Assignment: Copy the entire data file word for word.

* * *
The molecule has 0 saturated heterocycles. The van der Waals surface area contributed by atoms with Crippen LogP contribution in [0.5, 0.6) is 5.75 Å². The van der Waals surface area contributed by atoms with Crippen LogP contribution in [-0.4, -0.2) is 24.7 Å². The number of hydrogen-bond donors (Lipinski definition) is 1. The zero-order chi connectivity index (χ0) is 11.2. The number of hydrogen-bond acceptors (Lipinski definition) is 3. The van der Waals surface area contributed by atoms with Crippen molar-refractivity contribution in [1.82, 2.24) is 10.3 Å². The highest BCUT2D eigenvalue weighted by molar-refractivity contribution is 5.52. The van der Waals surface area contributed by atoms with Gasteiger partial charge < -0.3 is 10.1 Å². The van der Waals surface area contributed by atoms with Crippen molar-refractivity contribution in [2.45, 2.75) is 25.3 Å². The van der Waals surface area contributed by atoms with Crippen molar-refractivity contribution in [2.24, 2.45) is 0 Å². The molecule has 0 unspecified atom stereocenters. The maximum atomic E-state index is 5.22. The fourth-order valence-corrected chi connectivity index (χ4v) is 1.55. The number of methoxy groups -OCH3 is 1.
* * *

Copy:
The molecule has 0 saturated heterocycles. The van der Waals surface area contributed by atoms with Crippen LogP contribution in [0.5, 0.6) is 5.75 Å². The van der Waals surface area contributed by atoms with Crippen LogP contribution in [-0.4, -0.2) is 24.7 Å². The number of hydrogen-bond donors (Lipinski definition) is 1. The zero-order chi connectivity index (χ0) is 11.2. The number of hydrogen-bond acceptors (Lipinski definition) is 3. The van der Waals surface area contributed by atoms with Crippen molar-refractivity contribution in [1.82, 2.24) is 10.3 Å². The highest BCUT2D eigenvalue weighted by molar-refractivity contribution is 5.52. The van der Waals surface area contributed by atoms with Gasteiger partial charge < -0.3 is 10.1 Å². The van der Waals surface area contributed by atoms with Crippen molar-refractivity contribution in [2.45, 2.75) is 25.3 Å². The van der Waals surface area contributed by atoms with Crippen molar-refractivity contribution in [2.24, 2.45) is 0 Å². The molecule has 0 unspecified atom stereocenters. The maximum atomic E-state index is 5.22. The fourth-order valence-corrected chi connectivity index (χ4v) is 1.55. The number of methoxy groups -OCH3 is 1.